Turquoise is an iconic symbol of Southwest style, in large part because turquoise beads have been made in the Southwest for thousands of years. The Ancestral Pueblo people, ancestors of today’s Pueblo tribes, mined turquoise in Arizona, New Mexico, and Colorado. Chaco Canyon, a major Ancestral Puebloan center, was at the center of turquoise trade routes stretching from the Pacific Northwest to Central America.
Turquoise was not set in silver until the late 19th century when Zuni and Navajo artisans learned metalsmithing. The blue and green gem quickly became a favorite with Native American silversmiths, and was extremely popular with tourists visiting the Southwest in the early 20th century. Some Native Americans believe the gem was a gift from the spirits and call it the Sky Stone. Today, turquoise is one of the most iconic representations of the Southwest, and is still revered among Native American jewelry artists and collectors.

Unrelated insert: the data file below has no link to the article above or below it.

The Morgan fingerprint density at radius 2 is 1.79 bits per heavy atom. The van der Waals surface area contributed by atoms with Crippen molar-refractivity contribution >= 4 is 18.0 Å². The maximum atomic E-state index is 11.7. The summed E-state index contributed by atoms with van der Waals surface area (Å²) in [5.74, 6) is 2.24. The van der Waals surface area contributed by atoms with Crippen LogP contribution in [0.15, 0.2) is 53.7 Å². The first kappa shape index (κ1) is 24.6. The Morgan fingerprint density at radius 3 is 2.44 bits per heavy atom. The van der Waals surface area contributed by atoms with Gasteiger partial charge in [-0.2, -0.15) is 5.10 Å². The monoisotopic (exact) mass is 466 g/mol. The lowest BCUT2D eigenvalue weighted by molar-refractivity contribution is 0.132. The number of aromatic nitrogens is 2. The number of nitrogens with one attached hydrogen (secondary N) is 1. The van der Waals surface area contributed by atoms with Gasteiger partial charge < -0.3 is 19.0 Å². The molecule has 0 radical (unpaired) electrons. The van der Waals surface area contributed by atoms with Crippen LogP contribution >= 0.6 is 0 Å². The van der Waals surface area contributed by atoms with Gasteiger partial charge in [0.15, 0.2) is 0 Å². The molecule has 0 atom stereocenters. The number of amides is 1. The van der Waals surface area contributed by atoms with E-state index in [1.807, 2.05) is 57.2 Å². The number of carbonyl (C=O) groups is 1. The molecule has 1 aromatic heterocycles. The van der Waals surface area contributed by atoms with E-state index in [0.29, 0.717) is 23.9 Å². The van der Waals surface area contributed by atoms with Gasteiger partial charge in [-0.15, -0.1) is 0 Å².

Joe Dan Lowry is one of the foremost experts on turquoise. His family has been involved in the turquoise trade for generations, and he has authored books on the subject, given countless lectures and presentations, and even established the popular Turquoise Museum located in Albuquerque, New Mexico.